2017-05-24 / Columns

Paying tribute to the veterans who have done so much for us all

Executive Director, Jewish Family & Children’s Service

“Spending the day with my sons, as we helped to honor our fallen veterans was worth more to us than words could ever say. I think that we have started a new family tradition of honoring vets in this very special way, something my boys will pass down to their sons and daughters.”

Tom S., flagging volunteer

There are very few things that make us feel more fulfilled and well rounded than to give back to those who have gone above and beyond in sacrifice for others. The impact that veterans have had within our lives and the world we live in seems so great that sometimes one feels unable to fully repay them. When it concerns veterans of our country, there is a common feeling that no gesture can measure up to what they have put on the line; everything they have risked; all that they endured for the sake of our security and wellbeing. It makes it even harder should they have already passed on, because we are unable to tell them how much their service has meant. But acts of kindness and respect such as flagging the graves of all veterans in time for Memorial Day are a way of showing our appreciation.

That is why so many find it comforting to know that opportunities exist to show respect to veterans when holidays dedicated to them arise, as our community did on May 21, at the Annual Flagging of the Veterans Graves. We were filled with pride that our agency, along with American Legion Post 372, Camden County Board of Freeholders, Veterans Affairs of Camden County, and the Jewish War Veterans Post 126 shared the honor and responsibility of facilitating the flagging of the graves of our veterans who are buried at Locustwood Cemetery in Cherry Hill. In solidarity, we worked together to show our commitment to the memory of our veterans and to their service on behalf of the people of the United States.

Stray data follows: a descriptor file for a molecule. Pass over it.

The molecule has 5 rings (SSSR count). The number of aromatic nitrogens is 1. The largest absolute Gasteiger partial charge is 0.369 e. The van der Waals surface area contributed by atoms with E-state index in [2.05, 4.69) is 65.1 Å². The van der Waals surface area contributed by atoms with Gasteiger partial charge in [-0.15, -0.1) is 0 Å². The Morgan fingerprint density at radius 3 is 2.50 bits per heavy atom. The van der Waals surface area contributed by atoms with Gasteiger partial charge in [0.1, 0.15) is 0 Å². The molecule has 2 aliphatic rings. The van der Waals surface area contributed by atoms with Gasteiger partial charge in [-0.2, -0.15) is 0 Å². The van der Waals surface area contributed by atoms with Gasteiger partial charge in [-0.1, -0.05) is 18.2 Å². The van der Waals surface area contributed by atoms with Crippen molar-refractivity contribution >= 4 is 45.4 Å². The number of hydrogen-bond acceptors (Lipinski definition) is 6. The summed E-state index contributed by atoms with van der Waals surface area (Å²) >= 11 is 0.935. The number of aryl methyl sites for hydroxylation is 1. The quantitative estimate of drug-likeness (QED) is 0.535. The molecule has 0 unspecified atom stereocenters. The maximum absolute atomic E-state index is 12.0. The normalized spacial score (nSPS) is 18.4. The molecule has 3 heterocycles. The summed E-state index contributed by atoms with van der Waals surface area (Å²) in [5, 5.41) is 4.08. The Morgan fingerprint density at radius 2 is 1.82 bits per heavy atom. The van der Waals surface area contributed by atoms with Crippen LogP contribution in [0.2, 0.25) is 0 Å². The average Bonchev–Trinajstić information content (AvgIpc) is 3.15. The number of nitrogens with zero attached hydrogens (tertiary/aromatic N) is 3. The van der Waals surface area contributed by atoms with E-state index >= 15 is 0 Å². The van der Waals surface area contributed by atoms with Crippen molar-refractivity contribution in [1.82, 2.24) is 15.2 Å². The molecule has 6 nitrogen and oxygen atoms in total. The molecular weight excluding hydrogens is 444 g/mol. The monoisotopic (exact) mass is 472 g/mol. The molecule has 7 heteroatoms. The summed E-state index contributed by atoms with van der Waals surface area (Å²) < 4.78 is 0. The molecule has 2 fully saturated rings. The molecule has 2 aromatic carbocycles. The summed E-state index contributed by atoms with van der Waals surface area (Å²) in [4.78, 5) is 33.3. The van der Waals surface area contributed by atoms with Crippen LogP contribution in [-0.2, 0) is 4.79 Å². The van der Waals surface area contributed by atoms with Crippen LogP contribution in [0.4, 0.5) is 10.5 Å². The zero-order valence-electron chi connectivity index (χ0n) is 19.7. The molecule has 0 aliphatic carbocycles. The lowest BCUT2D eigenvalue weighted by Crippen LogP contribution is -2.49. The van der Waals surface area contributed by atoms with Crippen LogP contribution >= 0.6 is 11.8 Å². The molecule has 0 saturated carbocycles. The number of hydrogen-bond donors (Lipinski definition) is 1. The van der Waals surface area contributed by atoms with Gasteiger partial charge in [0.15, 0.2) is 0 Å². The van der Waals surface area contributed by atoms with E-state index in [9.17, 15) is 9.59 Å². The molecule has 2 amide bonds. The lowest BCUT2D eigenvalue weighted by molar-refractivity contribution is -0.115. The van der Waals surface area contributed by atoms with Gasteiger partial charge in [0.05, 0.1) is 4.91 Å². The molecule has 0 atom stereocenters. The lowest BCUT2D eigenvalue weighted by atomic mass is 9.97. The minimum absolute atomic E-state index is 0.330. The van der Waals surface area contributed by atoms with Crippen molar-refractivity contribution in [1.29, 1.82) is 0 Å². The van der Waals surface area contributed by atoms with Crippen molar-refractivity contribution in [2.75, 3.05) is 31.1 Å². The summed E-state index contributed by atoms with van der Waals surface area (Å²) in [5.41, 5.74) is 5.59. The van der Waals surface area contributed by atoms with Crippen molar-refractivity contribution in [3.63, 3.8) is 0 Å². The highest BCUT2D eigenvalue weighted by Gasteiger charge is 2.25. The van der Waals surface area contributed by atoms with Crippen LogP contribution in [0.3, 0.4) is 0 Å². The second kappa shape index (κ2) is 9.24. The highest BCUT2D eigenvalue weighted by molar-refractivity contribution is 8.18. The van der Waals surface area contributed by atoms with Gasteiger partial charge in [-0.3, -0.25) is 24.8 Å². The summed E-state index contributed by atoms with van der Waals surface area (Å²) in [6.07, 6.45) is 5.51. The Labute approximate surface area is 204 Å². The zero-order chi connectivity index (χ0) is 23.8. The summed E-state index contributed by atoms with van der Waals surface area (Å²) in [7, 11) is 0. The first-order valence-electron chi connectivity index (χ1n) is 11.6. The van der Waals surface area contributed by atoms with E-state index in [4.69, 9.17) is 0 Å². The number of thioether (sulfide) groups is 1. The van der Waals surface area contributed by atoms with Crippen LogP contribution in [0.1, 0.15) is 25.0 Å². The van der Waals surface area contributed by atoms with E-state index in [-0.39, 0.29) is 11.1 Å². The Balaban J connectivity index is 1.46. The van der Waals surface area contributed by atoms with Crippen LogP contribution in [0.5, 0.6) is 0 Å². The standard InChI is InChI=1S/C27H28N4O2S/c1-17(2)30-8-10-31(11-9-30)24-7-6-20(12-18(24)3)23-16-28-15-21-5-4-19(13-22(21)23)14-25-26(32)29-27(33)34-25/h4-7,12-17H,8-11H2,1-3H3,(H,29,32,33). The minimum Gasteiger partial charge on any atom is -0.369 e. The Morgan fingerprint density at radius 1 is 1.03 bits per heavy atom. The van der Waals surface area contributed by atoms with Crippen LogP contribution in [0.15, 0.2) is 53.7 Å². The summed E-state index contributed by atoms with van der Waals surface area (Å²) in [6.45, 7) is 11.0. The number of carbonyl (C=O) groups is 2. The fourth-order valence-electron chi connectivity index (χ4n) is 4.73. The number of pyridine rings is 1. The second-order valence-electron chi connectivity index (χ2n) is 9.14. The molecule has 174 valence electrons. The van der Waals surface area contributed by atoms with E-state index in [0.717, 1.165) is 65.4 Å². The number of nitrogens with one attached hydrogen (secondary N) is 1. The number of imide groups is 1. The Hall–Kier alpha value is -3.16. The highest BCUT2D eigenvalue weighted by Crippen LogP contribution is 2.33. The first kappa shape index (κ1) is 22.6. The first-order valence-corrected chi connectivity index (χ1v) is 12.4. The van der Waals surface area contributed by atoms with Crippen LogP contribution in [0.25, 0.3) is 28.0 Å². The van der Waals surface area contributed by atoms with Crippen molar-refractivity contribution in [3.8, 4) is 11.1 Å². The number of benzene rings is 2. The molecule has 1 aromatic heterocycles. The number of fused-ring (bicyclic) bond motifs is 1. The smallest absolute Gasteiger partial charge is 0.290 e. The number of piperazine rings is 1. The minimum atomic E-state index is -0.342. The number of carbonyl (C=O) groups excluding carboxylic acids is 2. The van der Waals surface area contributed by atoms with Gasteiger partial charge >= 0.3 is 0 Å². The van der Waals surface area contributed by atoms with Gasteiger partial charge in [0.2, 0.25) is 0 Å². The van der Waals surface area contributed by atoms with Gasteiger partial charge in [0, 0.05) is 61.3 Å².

Each and every year, placing the flags on the graves before Memorial Day welcomes and encourages all types of volunteers to get involved. Volunteers include veterans from each branch of the military as well as elementary, middle school, and high school students, Boy Scout troops and teen community organizations, family members, spouses, friends of veterans, as well as elected officials.

Over 125 volunteers at the May 21 flagging ceremony heard from Tim Kraft of American Legion Post 372; Gordon Bocher of Jewish War Veterans Post 126; Cherry Hill Councilwoman Melinda Kane, who tragically lost her son Marine Lance Corporal Jeremy Kane in Afghanistan; Greg Murphy from Buglers Across America; and Colonel Ted Gallagher, who helped to guide all the many volunteers on the instructions of where, when and how to place flags on the graves. It is a moving tribute that so many from our region banded together for such a significant purpose.

It is no surprise that such a universal show of support and care is evident by the residents of our towns and the organizations that are centerpieces within them. As our veterans unselfishly gave of themselves, our call to action on holidays and every day is to make sure we show our gratitude and respect so that their sacrifices and the burdens they carried can be memorialized.

On behalf of all who have served our country and all the organizations that helped to plan this special ceremony, we thank you for taking the time to show how much you care. And, G-d Bless America!


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